Concepts inSkyline-sensitive joins with LR-pruning
Table (database)
In relational databases and flat file databases, a table is a set of data elements (values) that is organized using a model of vertical columns (which are identified by their name) and horizontal rows, the cell being the unit where a row and column intersect. A table has a specified number of columns, but can have any number of rows . Each row is identified by the values appearing in a particular column subset which has been identified as a unique key index.
more from Wikipedia
Tuple
In mathematics and computer science, a tuple is an ordered list of elements. In set theory, an (ordered) -tuple is a sequence (or ordered list) of elements, where is a positive integer. There is also one 0-tuple, an empty sequence. An -tuple is defined inductively using the construction of an ordered pair. Tuples are usually written by listing the elements within parentheses "" and separated by commas; for example, denotes a 5-tuple.
more from Wikipedia
Database schema
A database schema of a database system is its structure described in a formal language supported by the database management system (DBMS) and refers to the organization of data to create a blueprint of how a database will be constructed (divided into database tables). The formal definition of database schema is a set of formulas (sentences) called integrity constraints imposed on a database. These integrity constraints ensure compatibility between parts of the schema.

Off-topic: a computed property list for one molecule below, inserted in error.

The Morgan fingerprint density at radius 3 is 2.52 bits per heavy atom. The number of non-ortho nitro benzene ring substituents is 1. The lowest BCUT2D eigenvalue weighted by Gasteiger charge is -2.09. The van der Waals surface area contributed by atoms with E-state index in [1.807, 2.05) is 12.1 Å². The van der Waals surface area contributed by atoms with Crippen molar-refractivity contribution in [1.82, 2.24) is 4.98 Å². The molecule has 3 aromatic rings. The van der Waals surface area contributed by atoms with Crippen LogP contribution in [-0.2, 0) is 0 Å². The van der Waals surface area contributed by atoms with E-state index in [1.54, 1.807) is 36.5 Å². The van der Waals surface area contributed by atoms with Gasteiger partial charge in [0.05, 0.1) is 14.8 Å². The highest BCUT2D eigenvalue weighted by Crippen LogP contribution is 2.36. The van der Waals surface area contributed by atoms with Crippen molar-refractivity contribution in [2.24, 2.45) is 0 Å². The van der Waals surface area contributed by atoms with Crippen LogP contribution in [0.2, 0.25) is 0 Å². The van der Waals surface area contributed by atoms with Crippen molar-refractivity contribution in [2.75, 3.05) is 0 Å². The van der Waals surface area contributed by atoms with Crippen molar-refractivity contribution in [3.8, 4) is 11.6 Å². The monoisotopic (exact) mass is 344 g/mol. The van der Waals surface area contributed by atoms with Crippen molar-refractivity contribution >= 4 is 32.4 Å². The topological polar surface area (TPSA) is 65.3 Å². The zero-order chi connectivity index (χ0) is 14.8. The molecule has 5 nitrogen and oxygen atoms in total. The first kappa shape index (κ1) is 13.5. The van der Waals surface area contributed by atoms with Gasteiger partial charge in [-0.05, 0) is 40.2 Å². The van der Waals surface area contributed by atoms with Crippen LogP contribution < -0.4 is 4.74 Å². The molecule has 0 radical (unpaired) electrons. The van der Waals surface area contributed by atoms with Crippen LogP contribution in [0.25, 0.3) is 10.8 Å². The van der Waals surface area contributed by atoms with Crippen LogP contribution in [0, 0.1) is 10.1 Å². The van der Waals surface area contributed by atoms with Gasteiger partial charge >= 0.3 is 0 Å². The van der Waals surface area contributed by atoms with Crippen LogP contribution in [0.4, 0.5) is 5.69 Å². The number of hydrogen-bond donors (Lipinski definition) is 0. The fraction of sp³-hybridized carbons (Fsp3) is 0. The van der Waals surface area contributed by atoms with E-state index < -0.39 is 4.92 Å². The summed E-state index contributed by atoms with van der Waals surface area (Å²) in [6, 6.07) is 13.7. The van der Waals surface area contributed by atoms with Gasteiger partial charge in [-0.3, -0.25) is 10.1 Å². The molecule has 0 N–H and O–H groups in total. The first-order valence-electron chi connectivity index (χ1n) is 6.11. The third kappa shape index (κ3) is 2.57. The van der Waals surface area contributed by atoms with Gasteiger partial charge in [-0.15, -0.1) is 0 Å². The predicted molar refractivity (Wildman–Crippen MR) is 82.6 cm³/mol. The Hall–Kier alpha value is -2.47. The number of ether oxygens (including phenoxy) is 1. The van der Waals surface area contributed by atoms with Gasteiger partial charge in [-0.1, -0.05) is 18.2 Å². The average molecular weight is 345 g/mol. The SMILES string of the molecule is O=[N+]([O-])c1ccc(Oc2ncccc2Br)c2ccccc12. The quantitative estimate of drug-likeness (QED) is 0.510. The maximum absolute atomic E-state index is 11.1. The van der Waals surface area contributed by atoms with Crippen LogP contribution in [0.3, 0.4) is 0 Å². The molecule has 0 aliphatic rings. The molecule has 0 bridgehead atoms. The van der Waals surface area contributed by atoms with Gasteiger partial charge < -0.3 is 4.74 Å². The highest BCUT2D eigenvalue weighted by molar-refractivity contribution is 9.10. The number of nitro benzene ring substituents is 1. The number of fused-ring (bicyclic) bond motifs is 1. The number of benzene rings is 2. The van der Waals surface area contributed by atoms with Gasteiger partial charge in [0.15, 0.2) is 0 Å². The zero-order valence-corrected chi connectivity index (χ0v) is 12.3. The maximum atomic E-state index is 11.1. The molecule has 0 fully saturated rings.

more from Wikipedia
J (programming language)
The J programming language, developed in the early 1990s by Kenneth E. Iverson and Roger Hui, is a synthesis of APL (also by Iverson) and the FP and FL function-level languages created by John Backus. To avoid repeating the APL special character problem, J requires only the basic ASCII character set, resorting to the use of digraphs formed using the dot or colon characters to extend the meaning of the basic characters available.
more from Wikipedia
Symmetric group
In mathematics, the symmetric group Sn on a finite set of n symbols is the group whose elements are all the permutations of the n symbols, and whose group operation is the composition of such permutations, which are treated as bijective functions from the set of symbols to itself. Since there are n! possible permutations of a set of n symbols, it follows that the order (the number of elements) of the symmetric group Sn is n!.
more from Wikipedia